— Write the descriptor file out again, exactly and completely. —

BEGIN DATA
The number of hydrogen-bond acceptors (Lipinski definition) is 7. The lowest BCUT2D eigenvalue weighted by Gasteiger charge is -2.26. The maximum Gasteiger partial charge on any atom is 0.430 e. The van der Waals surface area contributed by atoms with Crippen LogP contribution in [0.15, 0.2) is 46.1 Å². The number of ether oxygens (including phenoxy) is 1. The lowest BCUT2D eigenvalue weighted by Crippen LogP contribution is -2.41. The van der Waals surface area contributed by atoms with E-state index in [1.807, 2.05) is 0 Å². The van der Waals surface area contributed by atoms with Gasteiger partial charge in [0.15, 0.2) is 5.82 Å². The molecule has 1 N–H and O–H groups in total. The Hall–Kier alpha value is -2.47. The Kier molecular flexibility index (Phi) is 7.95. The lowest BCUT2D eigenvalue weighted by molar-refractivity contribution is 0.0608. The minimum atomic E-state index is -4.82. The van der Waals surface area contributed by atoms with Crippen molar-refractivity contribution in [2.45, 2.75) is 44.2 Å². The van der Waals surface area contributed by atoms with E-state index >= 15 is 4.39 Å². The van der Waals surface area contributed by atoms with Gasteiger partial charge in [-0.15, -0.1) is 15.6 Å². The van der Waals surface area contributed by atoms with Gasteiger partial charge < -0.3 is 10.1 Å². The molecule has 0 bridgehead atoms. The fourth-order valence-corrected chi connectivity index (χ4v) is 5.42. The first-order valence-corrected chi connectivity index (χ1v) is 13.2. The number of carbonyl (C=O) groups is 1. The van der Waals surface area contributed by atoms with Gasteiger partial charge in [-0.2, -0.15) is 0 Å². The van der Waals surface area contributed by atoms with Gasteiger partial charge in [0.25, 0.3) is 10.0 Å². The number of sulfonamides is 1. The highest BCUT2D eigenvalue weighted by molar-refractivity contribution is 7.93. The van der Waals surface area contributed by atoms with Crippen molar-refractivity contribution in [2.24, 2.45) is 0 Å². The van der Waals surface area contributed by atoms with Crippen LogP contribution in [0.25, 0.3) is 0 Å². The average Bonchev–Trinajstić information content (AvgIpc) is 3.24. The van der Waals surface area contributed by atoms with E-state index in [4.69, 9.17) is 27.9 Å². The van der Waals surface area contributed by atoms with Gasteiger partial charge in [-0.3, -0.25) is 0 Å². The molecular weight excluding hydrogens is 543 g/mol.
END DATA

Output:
The number of hydrogen-bond acceptors (Lipinski definition) is 7. The lowest BCUT2D eigenvalue weighted by Gasteiger charge is -2.26. The maximum Gasteiger partial charge on any atom is 0.430 e. The van der Waals surface area contributed by atoms with Crippen LogP contribution in [0.15, 0.2) is 46.1 Å². The number of ether oxygens (including phenoxy) is 1. The lowest BCUT2D eigenvalue weighted by Crippen LogP contribution is -2.41. The van der Waals surface area contributed by atoms with E-state index in [1.807, 2.05) is 0 Å². The van der Waals surface area contributed by atoms with Gasteiger partial charge in [0.15, 0.2) is 5.82 Å². The molecule has 1 N–H and O–H groups in total. The Hall–Kier alpha value is -2.47. The Kier molecular flexibility index (Phi) is 7.95. The lowest BCUT2D eigenvalue weighted by molar-refractivity contribution is 0.0608. The minimum atomic E-state index is -4.82. The van der Waals surface area contributed by atoms with Crippen molar-refractivity contribution in [2.45, 2.75) is 44.2 Å². The van der Waals surface area contributed by atoms with E-state index >= 15 is 4.39 Å². The van der Waals surface area contributed by atoms with Gasteiger partial charge in [-0.15, -0.1) is 15.6 Å². The van der Waals surface area contributed by atoms with Gasteiger partial charge < -0.3 is 10.1 Å². The molecule has 0 bridgehead atoms. The fourth-order valence-corrected chi connectivity index (χ4v) is 5.42. The first-order valence-corrected chi connectivity index (χ1v) is 13.2. The number of carbonyl (C=O) groups is 1. The van der Waals surface area contributed by atoms with Gasteiger partial charge in [-0.2, -0.15) is 0 Å². The van der Waals surface area contributed by atoms with Gasteiger partial charge in [0.25, 0.3) is 10.0 Å². The number of sulfonamides is 1. The highest BCUT2D eigenvalue weighted by molar-refractivity contribution is 7.93. The van der Waals surface area contributed by atoms with Crippen molar-refractivity contribution in [2.24, 2.45) is 0 Å². The van der Waals surface area contributed by atoms with Crippen LogP contribution in [0.25, 0.3) is 0 Å². The average Bonchev–Trinajstić information content (AvgIpc) is 3.24. The van der Waals surface area contributed by atoms with E-state index in [4.69, 9.17) is 27.9 Å². The van der Waals surface area contributed by atoms with Gasteiger partial charge in [-0.3, -0.25) is 0 Å². The molecular weight excluding hydrogens is 543 g/mol.